What can you tell me — from personal experience and/or knowledge of a company’s location, management, and services — about other reliable services?
Here are the requirements
* MUST BE BASED OUTSIDE THE U.S. — MUST!
* Will preferably be based in a jurisdiction where its owners feel no need to kowtow to every illegal demand of some UberGovernment.
* Provides services including email and VPN
* Has reasonable rates
* And shows no sign whatsoever of just being some phony front for the surveillance state.
Ever since Pamela Jones shut down Groklaw and announced she was not only abandoning the site but quitting the Internet entirely in light of the Edward Snowden revelations, I’ve been thinking about this.
At the time, though I found her reasons poignant and pertinent, I thought she was overreacting. Now, I don’t know.
Personally, I’m not on the verge of quitting. A big part of my life is here. And all of my career (such as it is) is here. That’s been true since 1986 when a client bought me my first 300-baud modem and set it up so I could electronically submit stories to him. It was certainly true in 1993 when I met my Significant Sweetie (now ex, but still friend) on a FIDOnet gun-rights bulletin board. It’s definitely true now when I’d likely starve to death and blow away without the ‘Net.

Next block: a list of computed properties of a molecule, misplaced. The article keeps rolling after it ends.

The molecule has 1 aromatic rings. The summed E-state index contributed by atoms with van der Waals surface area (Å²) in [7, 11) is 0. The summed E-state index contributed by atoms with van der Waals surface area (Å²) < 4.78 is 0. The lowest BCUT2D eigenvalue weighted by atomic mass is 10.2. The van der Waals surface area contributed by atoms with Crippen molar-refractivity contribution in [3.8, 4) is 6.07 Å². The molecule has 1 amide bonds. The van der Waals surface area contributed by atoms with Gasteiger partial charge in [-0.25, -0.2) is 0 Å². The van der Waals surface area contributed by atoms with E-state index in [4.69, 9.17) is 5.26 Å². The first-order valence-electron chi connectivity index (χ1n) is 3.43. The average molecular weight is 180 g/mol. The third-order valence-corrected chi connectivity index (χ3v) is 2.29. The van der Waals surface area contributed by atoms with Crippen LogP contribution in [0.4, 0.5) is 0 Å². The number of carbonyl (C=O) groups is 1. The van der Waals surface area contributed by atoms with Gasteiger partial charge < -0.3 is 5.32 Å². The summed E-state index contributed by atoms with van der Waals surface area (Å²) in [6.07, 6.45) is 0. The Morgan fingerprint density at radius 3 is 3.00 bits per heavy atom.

Still, I think most of us (and most notably a lot of tech types hereabouts) feel the temptation.
We’ve always been independent sorts around here. We avoid being messed with by power trippers. If we can’t avoid, we “mess back.” But right now, there’s nothing we can do to counter the electronic offenses being committed against us and against freedom by the UberGoverment whose all-probing eye peers out from Mordor on the Potomac.
Oh, sure, we can play the old “keyword” game with our emails. (There’s even a new Firefox/Chrome browser add-on to let us do the same thing with URLs and HTTP headers now.) That’s fun. And it’s always true that irritating and misdirecting the bastards is worthwile, even (or perhaps especially) as tyranny grows. We can also use GPG, dump Windows for Linux, use TOR, etc. etc. etc. And eventually heroic tech wizards may save us — and the Internet — from NSAuron.
But now …? Now …? Now we seem to be faced with using dodges that may or may not help or simply shrugging and going on because, realistically, there’s not much else to do. So …
Would you quit the Internet? If so, what would you do instead? If not, how do you adapt to knowing that everything you do online (or on the phone) is probably recorded and analyzed, even if it then disappears into the maw of a datacenter’s godzillabyte storage capacity, never to be seen again?
Now, that said, I’m “quitting the Internet” for the next three days. I may pop in to post some cute dog pictures tomorrow, and I’ll check in to moderate comments at least once a day. Otherwise, I’m away for a bit from the Bad News Net.
I’m lucky enough to have several friends who keep bees. At one apiary, they strive each year to come up with a clever label.
In 2012 (which, as you recall, was the year the world ended), they had the Bee of Doom descending:
But this year they outdid themselves. Their most productive hive was also the most protective hive. Although the humans eventually “won” and took the honey, the bees put up a battle worthy of … well, see for yourself:
Note the extra “stingers” on those bees.
I’ve blurred the name and location of their apiary for privacy (I hope without too much botching of their wonderful designs), even though they assured me they’re probably already on so many lists that it really doesn’t matter.